Our approach consist of studying extension starting from curves. Let $X \subset \mathbb P^n$ be a variety. An e-extension $Y \subset \mathbb P^{n+e}$ of $X$ is a variety, which is not a cone, such that there exists a regular sequence $y_1,\ldots,y_e$ of linear forms for the homogeneous coordinate ring $S_Y$ of $Y$ such that $S_Y/(y_1,\ldots,y_e) = S_X$ is the coordinate ring of $X$. Using a computationally easy deformation theoretic method to compute extensions, we classify the extensions of 3-regular curves in $\mathbb P^4$ to surfaces in $\mathhbb P^5$ completely.

In the 19th century, Kummer extensively studied quartic surfaces in the complex projective 3-space containing 16 nodes(=ordinary double points). One of his notable results states that a quartic surface cannot contain more than 16 nodes. This leads to a classic question: how many nodes may a surface of degree d contain? The answer to this question is known only for a very low degrees, namely, degrees 5 and 6. To find the optimal answer(31) for quintics, Beauville introduced the concept of "even sets of nodes," which turned out to be highly influential in the study of nodal surfaces. Based on the structure theorem of even sets by Casnati and Catanese, we will discuss some structure theorems of nodal quintics and sextics with maximal number of nodes. This talk is based on joint works with Fabrizio Catanese, Stephen Coughlan, Davide Frapporti, Michael Kiermaier, and Sascha Kurz.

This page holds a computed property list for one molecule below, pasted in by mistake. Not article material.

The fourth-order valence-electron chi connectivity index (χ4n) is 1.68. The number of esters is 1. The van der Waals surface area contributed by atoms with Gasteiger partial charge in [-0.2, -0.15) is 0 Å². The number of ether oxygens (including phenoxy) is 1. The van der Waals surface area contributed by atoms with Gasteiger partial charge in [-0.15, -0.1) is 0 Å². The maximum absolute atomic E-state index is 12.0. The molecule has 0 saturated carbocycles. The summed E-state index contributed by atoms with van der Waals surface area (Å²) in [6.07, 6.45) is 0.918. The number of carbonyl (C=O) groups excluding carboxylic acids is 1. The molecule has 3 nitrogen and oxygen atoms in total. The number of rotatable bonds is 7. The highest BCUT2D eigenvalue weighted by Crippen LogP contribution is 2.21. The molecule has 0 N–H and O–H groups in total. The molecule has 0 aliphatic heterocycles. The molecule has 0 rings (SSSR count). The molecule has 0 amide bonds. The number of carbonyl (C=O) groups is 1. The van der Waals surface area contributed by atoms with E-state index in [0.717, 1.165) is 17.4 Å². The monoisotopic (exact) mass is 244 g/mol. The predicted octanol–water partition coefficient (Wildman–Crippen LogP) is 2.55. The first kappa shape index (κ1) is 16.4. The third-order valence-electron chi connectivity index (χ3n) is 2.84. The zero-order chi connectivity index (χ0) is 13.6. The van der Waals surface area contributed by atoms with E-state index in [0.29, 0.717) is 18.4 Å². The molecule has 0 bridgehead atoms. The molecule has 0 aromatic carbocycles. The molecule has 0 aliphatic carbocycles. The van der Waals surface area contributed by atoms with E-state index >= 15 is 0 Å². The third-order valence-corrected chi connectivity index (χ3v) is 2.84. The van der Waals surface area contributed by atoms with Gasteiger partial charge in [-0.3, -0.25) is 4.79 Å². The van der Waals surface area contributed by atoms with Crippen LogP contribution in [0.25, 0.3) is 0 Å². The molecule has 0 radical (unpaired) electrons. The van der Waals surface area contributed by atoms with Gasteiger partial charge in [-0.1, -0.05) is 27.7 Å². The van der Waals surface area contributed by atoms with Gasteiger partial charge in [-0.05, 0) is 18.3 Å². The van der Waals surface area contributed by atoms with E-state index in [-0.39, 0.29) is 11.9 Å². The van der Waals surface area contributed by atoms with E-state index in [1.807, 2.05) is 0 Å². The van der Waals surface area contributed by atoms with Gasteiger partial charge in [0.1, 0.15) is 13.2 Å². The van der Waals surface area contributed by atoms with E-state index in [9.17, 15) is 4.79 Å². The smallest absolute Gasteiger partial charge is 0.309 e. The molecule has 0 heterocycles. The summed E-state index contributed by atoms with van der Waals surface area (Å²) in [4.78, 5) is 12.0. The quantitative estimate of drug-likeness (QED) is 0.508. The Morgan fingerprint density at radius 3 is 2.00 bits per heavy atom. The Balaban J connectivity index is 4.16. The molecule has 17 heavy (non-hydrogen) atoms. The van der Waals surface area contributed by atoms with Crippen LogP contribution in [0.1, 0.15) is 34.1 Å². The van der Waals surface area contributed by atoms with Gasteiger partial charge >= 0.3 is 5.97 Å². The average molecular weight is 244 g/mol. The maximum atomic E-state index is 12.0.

Resonance varieties are algebro-geometric objects that emerged from the geometric group theory. They are naturally associated to vector subspaces in second exterior powers and carry natural scheme structures that can be non-reduced. In algebraic geometry, they made an unexpected appearance in connection with syzygies of canonical curves. In this talk, based on works with G. Farkas, Y. Kim, C. Raicu, A. Suciu, and J. Weyman I report on some recent results concerning the geometry of resonance schemes in the vector bundle setup.

https://kaist.zoom.us/j/81427312084?pwd=arF7jyUZ3aVbnQoKv74adW2Bx4Nh6g.1 Meeting ID: 814 2731 2084 Password: syzygies

https://kaist.zoom.us/j/81427312084?pwd=arF7jyUZ3aVbnQoKv74adW2Bx4Nh6g.1 Meeting ID: 814 2731 2084 Password: syzygies

Distances such as the Gromov-Hausdorff distance and its Optimal Transport variants are nowadays routinely invoked in applications related to data classification. Interestingly, the precise value of these distances on pairs of canonical shapes is known only in very limited cases. In this talk, I will describe lower bounds for the Gromov-Hausdorff distance between spheres (endowed with their geodesic distances) which we prove to be tight in some cases via the construction of optimal correspondences. These lower bounds arise from a certain version of the Borsuk-Ulam theorem for discontinuous functions.